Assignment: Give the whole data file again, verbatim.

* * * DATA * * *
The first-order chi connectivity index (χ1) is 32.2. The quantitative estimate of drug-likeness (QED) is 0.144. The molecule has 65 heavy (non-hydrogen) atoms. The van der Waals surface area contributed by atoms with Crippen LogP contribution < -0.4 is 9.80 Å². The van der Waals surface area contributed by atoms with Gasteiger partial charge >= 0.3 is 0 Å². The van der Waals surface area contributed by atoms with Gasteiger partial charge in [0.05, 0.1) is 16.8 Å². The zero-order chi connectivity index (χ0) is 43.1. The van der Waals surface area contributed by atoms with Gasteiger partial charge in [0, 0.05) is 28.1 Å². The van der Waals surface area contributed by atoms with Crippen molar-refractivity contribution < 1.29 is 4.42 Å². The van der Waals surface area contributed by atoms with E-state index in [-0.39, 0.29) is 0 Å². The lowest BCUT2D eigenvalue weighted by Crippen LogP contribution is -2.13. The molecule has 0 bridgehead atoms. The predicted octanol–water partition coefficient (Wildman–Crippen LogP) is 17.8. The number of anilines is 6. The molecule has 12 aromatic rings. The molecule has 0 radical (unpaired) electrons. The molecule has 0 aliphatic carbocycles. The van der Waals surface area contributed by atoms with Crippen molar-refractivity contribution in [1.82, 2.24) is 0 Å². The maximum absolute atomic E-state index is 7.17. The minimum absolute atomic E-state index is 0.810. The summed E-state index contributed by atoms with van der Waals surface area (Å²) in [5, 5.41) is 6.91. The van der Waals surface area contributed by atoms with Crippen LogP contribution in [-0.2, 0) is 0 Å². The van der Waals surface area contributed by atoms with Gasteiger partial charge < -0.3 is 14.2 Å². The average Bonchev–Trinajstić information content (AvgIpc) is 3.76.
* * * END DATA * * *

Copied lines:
The first-order chi connectivity index (χ1) is 32.2. The quantitative estimate of drug-likeness (QED) is 0.144. The molecule has 65 heavy (non-hydrogen) atoms. The van der Waals surface area contributed by atoms with Crippen LogP contribution < -0.4 is 9.80 Å². The van der Waals surface area contributed by atoms with Gasteiger partial charge >= 0.3 is 0 Å². The van der Waals surface area contributed by atoms with Gasteiger partial charge in [0.05, 0.1) is 16.8 Å². The zero-order chi connectivity index (χ0) is 43.1. The van der Waals surface area contributed by atoms with Gasteiger partial charge in [0, 0.05) is 28.1 Å². The van der Waals surface area contributed by atoms with Crippen molar-refractivity contribution < 1.29 is 4.42 Å². The van der Waals surface area contributed by atoms with E-state index in [-0.39, 0.29) is 0 Å². The lowest BCUT2D eigenvalue weighted by Crippen LogP contribution is -2.13. The molecule has 0 bridgehead atoms. The predicted octanol–water partition coefficient (Wildman–Crippen LogP) is 17.8. The number of anilines is 6. The molecule has 12 aromatic rings. The molecule has 0 radical (unpaired) electrons. The molecule has 0 aliphatic carbocycles. The van der Waals surface area contributed by atoms with Crippen molar-refractivity contribution in [1.82, 2.24) is 0 Å². The maximum absolute atomic E-state index is 7.17. The minimum absolute atomic E-state index is 0.810. The summed E-state index contributed by atoms with van der Waals surface area (Å²) in [5, 5.41) is 6.91. The van der Waals surface area contributed by atoms with Crippen LogP contribution in [-0.2, 0) is 0 Å². The van der Waals surface area contributed by atoms with Gasteiger partial charge < -0.3 is 14.2 Å². The average Bonchev–Trinajstić information content (AvgIpc) is 3.76.